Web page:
Catching the San Saeb Express Khlong Boat

Snaking throughout Bangkok are the remnants of its pre-road days: the canals. Though most of the many khlong, as they're known in Thai, are no longer used for transportation today, they were once the best way to get around. Before pavement, the tropical rains would transform footpaths into swamps, and any draft animal and cart would be lucky to pass through the quagmire for even six months of the year. New canals were dug to new neighbourhoods when houses started developing too far from existing ones. What’s become of this once efficient aquatic architecture?

The blue plastic keeps you from getting the plague.

While much of the network is now used for drainage-only purposes, you can still catch a canal ferry to get through the traffic-clogged city — tourists rarely seem to use the boats as a way of getting around. Consider it the wilder cousin of the subway or Skytrain system, connecting Democracy Monument (and Khao San Road) with Ratchathewi (and the BTS), Siam Square, Ratchaprasong (Central World Shopping Centre), the MRT at Petchaburi, the northern parts of Thong Lor and Ekkamai off Sukhumvit Road, and more distant neighbourhoods like Bang Kapi off Ramkamhaeng Road in Bangkok's far eastern reaches.

It’s cheap enough that the ferry ride plus a moto taxi ride to your final destination often come to less than a similar journey on the train.

It's not Sydney- or Seattle-picturesque, but it'll get the job done.

The Saen Saeb Khlong Express Ferry has two lines, which interchange at Pratunam — the khlong doesn’t actually split into two parts here, but you must change boats at the pier (no need to change piers — boats continuing in the same direction arrive and depart from the same pier). The ferry runs from dawn to about 21:00, and stretches along the canal from Phan Fa Leelad Pier (near Wat Saket, a 10-minute walk to Khao San Road) to Bang Kapi. The journey from Leelad to the BTS at Ratchathewi takes around 12 minutes and costs 11 baht, and Siam or Pratunam are only a few minutes further.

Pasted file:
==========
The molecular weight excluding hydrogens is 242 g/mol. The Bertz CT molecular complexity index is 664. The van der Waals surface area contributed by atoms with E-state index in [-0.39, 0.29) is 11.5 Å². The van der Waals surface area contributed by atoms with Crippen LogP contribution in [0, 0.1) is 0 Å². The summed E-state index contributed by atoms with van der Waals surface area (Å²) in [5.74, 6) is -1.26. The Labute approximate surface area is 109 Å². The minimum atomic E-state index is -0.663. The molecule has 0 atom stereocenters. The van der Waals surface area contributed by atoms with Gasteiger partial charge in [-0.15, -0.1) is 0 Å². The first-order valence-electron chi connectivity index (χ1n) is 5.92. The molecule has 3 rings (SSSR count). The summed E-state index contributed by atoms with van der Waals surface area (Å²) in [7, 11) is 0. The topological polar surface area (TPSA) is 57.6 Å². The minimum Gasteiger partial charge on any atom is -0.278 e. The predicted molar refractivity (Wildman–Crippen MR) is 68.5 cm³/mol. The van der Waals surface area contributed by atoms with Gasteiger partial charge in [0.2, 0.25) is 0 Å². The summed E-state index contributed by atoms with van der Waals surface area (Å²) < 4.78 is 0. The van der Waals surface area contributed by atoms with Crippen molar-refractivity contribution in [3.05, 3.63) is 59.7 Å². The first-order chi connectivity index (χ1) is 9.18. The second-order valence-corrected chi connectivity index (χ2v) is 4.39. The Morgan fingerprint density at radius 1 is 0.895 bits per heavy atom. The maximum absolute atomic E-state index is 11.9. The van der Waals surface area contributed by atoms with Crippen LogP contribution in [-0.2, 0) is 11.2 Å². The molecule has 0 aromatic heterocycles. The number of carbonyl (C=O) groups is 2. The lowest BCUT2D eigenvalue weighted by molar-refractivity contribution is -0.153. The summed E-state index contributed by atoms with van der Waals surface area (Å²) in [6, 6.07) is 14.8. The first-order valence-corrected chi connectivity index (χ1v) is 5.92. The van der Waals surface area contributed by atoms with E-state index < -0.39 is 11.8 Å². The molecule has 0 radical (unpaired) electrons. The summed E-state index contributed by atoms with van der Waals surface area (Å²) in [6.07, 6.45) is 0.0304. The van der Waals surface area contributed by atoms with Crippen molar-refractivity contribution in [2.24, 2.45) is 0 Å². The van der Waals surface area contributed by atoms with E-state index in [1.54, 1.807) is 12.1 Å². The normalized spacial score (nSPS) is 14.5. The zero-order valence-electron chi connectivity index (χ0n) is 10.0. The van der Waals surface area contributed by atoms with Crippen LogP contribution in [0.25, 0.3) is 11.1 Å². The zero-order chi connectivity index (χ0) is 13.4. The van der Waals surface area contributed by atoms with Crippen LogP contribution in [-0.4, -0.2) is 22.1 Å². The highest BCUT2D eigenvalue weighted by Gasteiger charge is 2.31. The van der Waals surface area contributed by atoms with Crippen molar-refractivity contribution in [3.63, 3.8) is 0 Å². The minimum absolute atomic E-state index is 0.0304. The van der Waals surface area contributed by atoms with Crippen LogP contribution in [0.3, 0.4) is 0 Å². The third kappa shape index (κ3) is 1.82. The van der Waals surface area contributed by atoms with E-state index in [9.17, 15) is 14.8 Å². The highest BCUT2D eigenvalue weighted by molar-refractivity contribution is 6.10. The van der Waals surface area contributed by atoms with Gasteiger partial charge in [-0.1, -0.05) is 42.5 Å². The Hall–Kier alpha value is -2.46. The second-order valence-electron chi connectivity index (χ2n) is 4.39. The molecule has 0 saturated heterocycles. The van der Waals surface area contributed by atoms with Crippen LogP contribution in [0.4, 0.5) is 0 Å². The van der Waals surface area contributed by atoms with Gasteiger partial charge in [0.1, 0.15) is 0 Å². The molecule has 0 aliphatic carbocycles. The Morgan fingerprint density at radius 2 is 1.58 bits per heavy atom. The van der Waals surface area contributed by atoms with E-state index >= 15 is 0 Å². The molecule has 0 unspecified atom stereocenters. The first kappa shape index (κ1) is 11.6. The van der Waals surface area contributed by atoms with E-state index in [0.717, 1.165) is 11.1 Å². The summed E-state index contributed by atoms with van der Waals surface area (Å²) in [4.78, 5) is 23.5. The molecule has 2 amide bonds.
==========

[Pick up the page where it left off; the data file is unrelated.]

When the boat arrives, jump down from the pier using the ropes as handholds and grab a seat -- or stand near the engine for a view of the ramshackle houses and street art that line the canal. The conductors walk on the outside of the boat and will come around to collect your fare, while fellow riders pull up plastic sheets to make sure the khlong water doesn’t splash into the boat. It might smell, but so does sitting in traffic for 45 minutes. Plus: wwwhhhhhhheeeeeeeeeeeee!



The Phan Fa Leelad pier close to Democracy Monument is a bit hidden. From the east (Tanao Road) end Khao San Road, walk out to Ratchadamnoen Road, cross it and go left, walk for a few hundred metres and follow it to the right and around the circle at the Democracy Monument. Continue up Ratchadamnoen, passing the Rattanakosin Exhibition Hall, and look for a cluster of tuk tuks on the right, behind King Prajadipok Museum, just past the canal bridge. Walk towards the tuk tuks, look for a 7-eleven on your right, and the entrance to the pier is right next to it.

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